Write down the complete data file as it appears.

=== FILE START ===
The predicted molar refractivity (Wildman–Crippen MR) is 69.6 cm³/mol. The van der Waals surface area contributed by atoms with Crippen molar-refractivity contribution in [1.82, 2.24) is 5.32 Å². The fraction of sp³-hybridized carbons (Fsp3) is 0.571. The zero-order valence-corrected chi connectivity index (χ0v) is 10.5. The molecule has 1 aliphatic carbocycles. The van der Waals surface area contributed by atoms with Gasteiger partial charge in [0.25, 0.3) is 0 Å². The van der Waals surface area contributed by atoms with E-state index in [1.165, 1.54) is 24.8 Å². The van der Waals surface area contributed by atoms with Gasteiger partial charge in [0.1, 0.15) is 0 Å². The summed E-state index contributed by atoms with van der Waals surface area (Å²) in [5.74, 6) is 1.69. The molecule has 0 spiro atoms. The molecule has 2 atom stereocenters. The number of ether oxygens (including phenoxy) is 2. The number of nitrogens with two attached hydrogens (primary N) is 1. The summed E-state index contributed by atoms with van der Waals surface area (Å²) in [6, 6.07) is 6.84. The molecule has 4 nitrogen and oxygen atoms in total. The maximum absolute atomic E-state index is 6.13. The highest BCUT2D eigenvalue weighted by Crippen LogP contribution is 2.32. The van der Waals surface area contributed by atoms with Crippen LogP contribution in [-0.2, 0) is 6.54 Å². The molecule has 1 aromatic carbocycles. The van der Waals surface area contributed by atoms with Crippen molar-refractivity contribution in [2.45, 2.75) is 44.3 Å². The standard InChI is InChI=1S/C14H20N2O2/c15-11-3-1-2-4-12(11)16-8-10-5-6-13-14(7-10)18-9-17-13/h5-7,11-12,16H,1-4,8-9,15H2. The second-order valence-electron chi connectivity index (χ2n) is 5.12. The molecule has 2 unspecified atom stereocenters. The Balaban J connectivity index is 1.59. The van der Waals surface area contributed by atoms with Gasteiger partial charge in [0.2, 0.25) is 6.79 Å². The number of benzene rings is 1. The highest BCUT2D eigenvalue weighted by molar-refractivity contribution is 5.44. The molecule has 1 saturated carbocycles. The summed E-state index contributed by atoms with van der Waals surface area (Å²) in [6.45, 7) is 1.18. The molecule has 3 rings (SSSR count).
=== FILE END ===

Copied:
The predicted molar refractivity (Wildman–Crippen MR) is 69.6 cm³/mol. The van der Waals surface area contributed by atoms with Crippen molar-refractivity contribution in [1.82, 2.24) is 5.32 Å². The fraction of sp³-hybridized carbons (Fsp3) is 0.571. The zero-order valence-corrected chi connectivity index (χ0v) is 10.5. The molecule has 1 aliphatic carbocycles. The van der Waals surface area contributed by atoms with Gasteiger partial charge in [0.25, 0.3) is 0 Å². The van der Waals surface area contributed by atoms with E-state index in [1.165, 1.54) is 24.8 Å². The van der Waals surface area contributed by atoms with Gasteiger partial charge in [0.1, 0.15) is 0 Å². The summed E-state index contributed by atoms with van der Waals surface area (Å²) in [5.74, 6) is 1.69. The molecule has 0 spiro atoms. The molecule has 2 atom stereocenters. The number of ether oxygens (including phenoxy) is 2. The number of nitrogens with two attached hydrogens (primary N) is 1. The summed E-state index contributed by atoms with van der Waals surface area (Å²) in [6, 6.07) is 6.84. The molecule has 4 nitrogen and oxygen atoms in total. The maximum absolute atomic E-state index is 6.13. The highest BCUT2D eigenvalue weighted by Crippen LogP contribution is 2.32. The van der Waals surface area contributed by atoms with Crippen LogP contribution in [-0.2, 0) is 6.54 Å². The molecule has 1 aromatic carbocycles. The van der Waals surface area contributed by atoms with Crippen molar-refractivity contribution in [2.45, 2.75) is 44.3 Å². The standard InChI is InChI=1S/C14H20N2O2/c15-11-3-1-2-4-12(11)16-8-10-5-6-13-14(7-10)18-9-17-13/h5-7,11-12,16H,1-4,8-9,15H2. The second-order valence-electron chi connectivity index (χ2n) is 5.12. The molecule has 2 unspecified atom stereocenters. The Balaban J connectivity index is 1.59. The van der Waals surface area contributed by atoms with Gasteiger partial charge in [0.2, 0.25) is 6.79 Å². The number of benzene rings is 1. The highest BCUT2D eigenvalue weighted by molar-refractivity contribution is 5.44. The molecule has 1 saturated carbocycles. The summed E-state index contributed by atoms with van der Waals surface area (Å²) in [6.45, 7) is 1.18. The molecule has 3 rings (SSSR count).